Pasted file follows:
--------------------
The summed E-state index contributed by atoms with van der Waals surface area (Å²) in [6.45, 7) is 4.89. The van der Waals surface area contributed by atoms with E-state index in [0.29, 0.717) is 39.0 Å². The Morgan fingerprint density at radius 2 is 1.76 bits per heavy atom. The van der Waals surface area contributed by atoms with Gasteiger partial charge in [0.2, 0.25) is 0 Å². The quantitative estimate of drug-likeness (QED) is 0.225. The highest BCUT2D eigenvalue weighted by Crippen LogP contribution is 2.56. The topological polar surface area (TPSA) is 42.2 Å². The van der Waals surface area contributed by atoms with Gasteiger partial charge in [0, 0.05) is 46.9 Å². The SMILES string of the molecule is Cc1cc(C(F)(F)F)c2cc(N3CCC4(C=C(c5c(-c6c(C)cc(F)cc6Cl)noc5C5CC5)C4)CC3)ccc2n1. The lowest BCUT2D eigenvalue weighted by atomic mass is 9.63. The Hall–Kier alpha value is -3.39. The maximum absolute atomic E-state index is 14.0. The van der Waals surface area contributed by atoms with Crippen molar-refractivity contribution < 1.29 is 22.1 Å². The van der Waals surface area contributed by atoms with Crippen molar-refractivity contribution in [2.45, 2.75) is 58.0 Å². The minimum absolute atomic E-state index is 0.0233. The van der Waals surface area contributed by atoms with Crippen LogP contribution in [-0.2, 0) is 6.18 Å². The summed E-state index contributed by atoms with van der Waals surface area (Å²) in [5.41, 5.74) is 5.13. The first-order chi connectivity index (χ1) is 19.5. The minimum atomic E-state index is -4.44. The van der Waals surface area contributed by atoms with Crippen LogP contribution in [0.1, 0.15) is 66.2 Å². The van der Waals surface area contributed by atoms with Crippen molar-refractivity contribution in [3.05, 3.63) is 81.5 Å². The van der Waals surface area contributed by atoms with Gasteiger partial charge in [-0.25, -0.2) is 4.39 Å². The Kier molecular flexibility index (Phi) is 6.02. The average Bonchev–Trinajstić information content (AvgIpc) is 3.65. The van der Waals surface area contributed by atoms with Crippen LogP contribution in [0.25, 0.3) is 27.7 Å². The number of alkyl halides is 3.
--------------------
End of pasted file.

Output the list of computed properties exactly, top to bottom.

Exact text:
The summed E-state index contributed by atoms with van der Waals surface area (Å²) in [6.45, 7) is 4.89. The van der Waals surface area contributed by atoms with E-state index in [0.29, 0.717) is 39.0 Å². The Morgan fingerprint density at radius 2 is 1.76 bits per heavy atom. The van der Waals surface area contributed by atoms with Gasteiger partial charge in [0.2, 0.25) is 0 Å². The quantitative estimate of drug-likeness (QED) is 0.225. The highest BCUT2D eigenvalue weighted by Crippen LogP contribution is 2.56. The topological polar surface area (TPSA) is 42.2 Å². The van der Waals surface area contributed by atoms with Gasteiger partial charge in [0, 0.05) is 46.9 Å². The SMILES string of the molecule is Cc1cc(C(F)(F)F)c2cc(N3CCC4(C=C(c5c(-c6c(C)cc(F)cc6Cl)noc5C5CC5)C4)CC3)ccc2n1. The lowest BCUT2D eigenvalue weighted by atomic mass is 9.63. The Hall–Kier alpha value is -3.39. The maximum absolute atomic E-state index is 14.0. The van der Waals surface area contributed by atoms with Crippen molar-refractivity contribution < 1.29 is 22.1 Å². The van der Waals surface area contributed by atoms with Crippen molar-refractivity contribution in [2.45, 2.75) is 58.0 Å². The minimum absolute atomic E-state index is 0.0233. The van der Waals surface area contributed by atoms with Crippen LogP contribution in [-0.2, 0) is 6.18 Å². The summed E-state index contributed by atoms with van der Waals surface area (Å²) in [5.41, 5.74) is 5.13. The first-order chi connectivity index (χ1) is 19.5. The minimum atomic E-state index is -4.44. The van der Waals surface area contributed by atoms with Crippen LogP contribution in [0.1, 0.15) is 66.2 Å². The van der Waals surface area contributed by atoms with Crippen molar-refractivity contribution in [3.05, 3.63) is 81.5 Å². The van der Waals surface area contributed by atoms with Gasteiger partial charge in [-0.25, -0.2) is 4.39 Å². The Kier molecular flexibility index (Phi) is 6.02. The average Bonchev–Trinajstić information content (AvgIpc) is 3.65. The van der Waals surface area contributed by atoms with Crippen LogP contribution in [0.25, 0.3) is 27.7 Å². The number of alkyl halides is 3.